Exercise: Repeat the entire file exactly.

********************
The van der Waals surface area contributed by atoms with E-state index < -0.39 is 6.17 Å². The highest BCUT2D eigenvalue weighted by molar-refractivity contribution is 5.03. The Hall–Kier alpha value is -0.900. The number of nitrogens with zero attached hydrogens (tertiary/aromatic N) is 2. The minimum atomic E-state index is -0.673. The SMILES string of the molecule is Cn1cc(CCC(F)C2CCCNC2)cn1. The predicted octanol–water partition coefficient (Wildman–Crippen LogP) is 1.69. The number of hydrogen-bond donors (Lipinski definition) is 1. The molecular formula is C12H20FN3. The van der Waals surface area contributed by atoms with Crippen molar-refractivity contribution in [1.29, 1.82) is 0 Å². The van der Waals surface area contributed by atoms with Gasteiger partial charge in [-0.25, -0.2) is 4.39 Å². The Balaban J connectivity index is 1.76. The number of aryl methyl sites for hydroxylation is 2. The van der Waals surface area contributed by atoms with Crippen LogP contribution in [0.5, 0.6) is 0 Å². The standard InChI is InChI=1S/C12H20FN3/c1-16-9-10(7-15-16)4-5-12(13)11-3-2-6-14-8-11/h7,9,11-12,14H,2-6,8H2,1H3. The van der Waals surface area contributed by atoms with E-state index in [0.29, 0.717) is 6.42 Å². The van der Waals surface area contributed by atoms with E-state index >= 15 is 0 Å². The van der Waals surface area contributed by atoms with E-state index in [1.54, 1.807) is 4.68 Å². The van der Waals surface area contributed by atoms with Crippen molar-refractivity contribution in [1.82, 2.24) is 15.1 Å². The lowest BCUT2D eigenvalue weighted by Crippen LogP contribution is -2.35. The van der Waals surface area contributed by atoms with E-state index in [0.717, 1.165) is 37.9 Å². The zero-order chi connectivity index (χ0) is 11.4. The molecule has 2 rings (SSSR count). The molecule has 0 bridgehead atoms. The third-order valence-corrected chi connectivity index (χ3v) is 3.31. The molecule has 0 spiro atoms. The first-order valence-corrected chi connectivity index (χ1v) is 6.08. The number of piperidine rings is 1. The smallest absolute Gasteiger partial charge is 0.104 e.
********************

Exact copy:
The van der Waals surface area contributed by atoms with E-state index < -0.39 is 6.17 Å². The highest BCUT2D eigenvalue weighted by molar-refractivity contribution is 5.03. The Hall–Kier alpha value is -0.900. The number of nitrogens with zero attached hydrogens (tertiary/aromatic N) is 2. The minimum atomic E-state index is -0.673. The SMILES string of the molecule is Cn1cc(CCC(F)C2CCCNC2)cn1. The predicted octanol–water partition coefficient (Wildman–Crippen LogP) is 1.69. The number of hydrogen-bond donors (Lipinski definition) is 1. The molecular formula is C12H20FN3. The van der Waals surface area contributed by atoms with Crippen molar-refractivity contribution in [1.29, 1.82) is 0 Å². The van der Waals surface area contributed by atoms with Gasteiger partial charge in [-0.25, -0.2) is 4.39 Å². The Balaban J connectivity index is 1.76. The number of aryl methyl sites for hydroxylation is 2. The van der Waals surface area contributed by atoms with Crippen LogP contribution in [0.5, 0.6) is 0 Å². The standard InChI is InChI=1S/C12H20FN3/c1-16-9-10(7-15-16)4-5-12(13)11-3-2-6-14-8-11/h7,9,11-12,14H,2-6,8H2,1H3. The van der Waals surface area contributed by atoms with E-state index in [0.29, 0.717) is 6.42 Å². The van der Waals surface area contributed by atoms with E-state index >= 15 is 0 Å². The van der Waals surface area contributed by atoms with E-state index in [1.54, 1.807) is 4.68 Å². The van der Waals surface area contributed by atoms with Crippen molar-refractivity contribution in [1.82, 2.24) is 15.1 Å². The lowest BCUT2D eigenvalue weighted by Crippen LogP contribution is -2.35. The van der Waals surface area contributed by atoms with E-state index in [0.717, 1.165) is 37.9 Å². The zero-order chi connectivity index (χ0) is 11.4. The molecule has 2 rings (SSSR count). The molecule has 0 bridgehead atoms. The third-order valence-corrected chi connectivity index (χ3v) is 3.31. The molecule has 0 spiro atoms. The first-order valence-corrected chi connectivity index (χ1v) is 6.08. The number of piperidine rings is 1. The smallest absolute Gasteiger partial charge is 0.104 e.